Your plan has shamed your own bayit,
Ketzot many peoples,
And your soul was guilty. (Habakkuk 2:10)
ketzot (קְצוֹת) = feeling disgust; tearing apart. (A form of the verb katz, probably related to hiketzot in Leviticus 14:43 above.)
Rashi wrote that the shameful thing the ruler of Babylon plotted was to “strip and peel” many peoples, as in the treatment of walls in Leviticus 14:43.
For a stone from a wall will cry an alarm,
And a wooden rafter will answer:
Hoy! Who builds a town through bloodshed
And founds a city through injustice? (Habakkuk 2:11-12)
Images in poetry often refer to several things at once. Here the parts of a house cry out when the house is being torn apart, like the house in this week’s Torah portion in which the disease of tzara-at reappeared.
But the countries that the Babylonians have been tearing apart are also crying out. And if the injustice perpetrated by the king of Babylon’s household is the evil brought home to roost in Habakkuk 2:9, as well as the shame and guilt in verse 2:10, then the stone and the rafter respond as if they are the soul and conscience of the royal family crying out in alarm.
In Habakkuk, God promises that eventually the rulers from Babylon will be overturned.
You shall be sated with dishonor rather than glory …
The cup in the right hand of God will come around to you,
And disgrace instead of your glory. (Habakkuk 2:16)
The royal line of kings from Nabolpolasser to Nebuchadnezzar and four kings after him ended in 539 BCE, when Cyrus I expanded his Persian Empire by conquering Babylon. Elsewhere the Hebrew Bible claims that God sent Cyrus to rescue the Jews from Babylonian rule.5 Cyrus ruled his empire with a lighter hand, giving a measure of autonomy to local regions and letting deportees such as the Jews in Babylon return home and rebuild their temples.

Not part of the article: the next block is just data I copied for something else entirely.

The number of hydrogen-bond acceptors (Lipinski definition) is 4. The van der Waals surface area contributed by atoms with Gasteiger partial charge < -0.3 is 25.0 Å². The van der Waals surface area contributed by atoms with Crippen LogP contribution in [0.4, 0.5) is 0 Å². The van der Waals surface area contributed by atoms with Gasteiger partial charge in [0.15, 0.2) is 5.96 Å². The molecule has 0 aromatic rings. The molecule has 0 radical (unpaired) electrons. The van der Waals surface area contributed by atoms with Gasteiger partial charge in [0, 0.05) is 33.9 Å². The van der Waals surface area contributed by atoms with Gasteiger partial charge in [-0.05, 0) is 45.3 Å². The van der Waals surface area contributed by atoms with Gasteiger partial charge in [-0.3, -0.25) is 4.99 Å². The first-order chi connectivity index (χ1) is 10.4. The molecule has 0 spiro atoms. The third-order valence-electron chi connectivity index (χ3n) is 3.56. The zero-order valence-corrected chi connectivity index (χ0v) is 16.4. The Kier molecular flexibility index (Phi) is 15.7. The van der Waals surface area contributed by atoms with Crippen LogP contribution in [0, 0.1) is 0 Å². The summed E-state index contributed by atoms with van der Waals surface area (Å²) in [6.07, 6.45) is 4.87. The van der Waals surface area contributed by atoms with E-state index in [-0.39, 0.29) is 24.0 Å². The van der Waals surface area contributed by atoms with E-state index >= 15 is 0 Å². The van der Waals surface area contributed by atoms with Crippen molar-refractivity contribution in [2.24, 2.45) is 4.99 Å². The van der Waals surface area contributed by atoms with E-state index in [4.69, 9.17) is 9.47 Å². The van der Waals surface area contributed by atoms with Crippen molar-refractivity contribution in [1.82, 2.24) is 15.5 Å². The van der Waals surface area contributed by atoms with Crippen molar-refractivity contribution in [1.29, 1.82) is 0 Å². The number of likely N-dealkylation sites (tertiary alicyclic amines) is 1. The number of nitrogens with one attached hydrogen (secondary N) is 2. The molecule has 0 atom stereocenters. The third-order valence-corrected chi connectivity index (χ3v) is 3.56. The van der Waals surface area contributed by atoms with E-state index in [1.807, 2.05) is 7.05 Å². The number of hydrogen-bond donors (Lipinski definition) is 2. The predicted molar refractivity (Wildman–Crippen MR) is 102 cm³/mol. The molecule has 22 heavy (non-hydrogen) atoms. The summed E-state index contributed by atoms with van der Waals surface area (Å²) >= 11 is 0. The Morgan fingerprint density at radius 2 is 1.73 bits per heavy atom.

Ancient Israelites and classic Torah commentators believed that some diseases are a divine punishment for bad behavior. Today some people still see physical disease as an expression of a psychological issue, though as medical science advances fewer and fewer diseases are classified as psychosomatic. Neither white patches of skin nor mold in the walls is caused by negative thoughts.
But poetry can use the imagery of unnatural patches of skin, and creeping mold in walls, to convey truths about the psyche. Habakkuk transmits God’s message that rulers bent on conquest regardless of the price in terms of the destruction of human lives or the devastation of the land may build their “nest in the heights”, but the evil they do will infect their own household—their own ruling family and its confederates—with a disease of the soul.
Habakkuk adds that eventually God will bring down the Babylonian empire. I would add that those who rule without regard for justice, the suffering of human beings, or the plight of the earth cannot experience real happiness or meaning in life. As we rant against such a ruler and his collaborators our own time, may we also feel pity for those with diseased souls.
- The bible uses the word eifer (אֵפֶר) for the material coating the stones. Usually eifer means dust, ashes, or fine dirt. As a wall coating, it might be clay refined from dirt, or whitewash made with lime from ashes of animal bones.
- Rashi is the acronym for 11th-century rabbi ShlomohYitzchaki.
- The biblical Hebrew interjection Hoy (הוֹי) means the same as the Yiddish interjection Oy: a combination of “Oh!”, “Woe!”, “Oh no!”, and a deep sigh.
- “Cutting off a slice” is a biblical idiom for enriching oneself by cheating.
- Jeremiah 29:10, Ezra 1:1, Isaiah 45:1-3.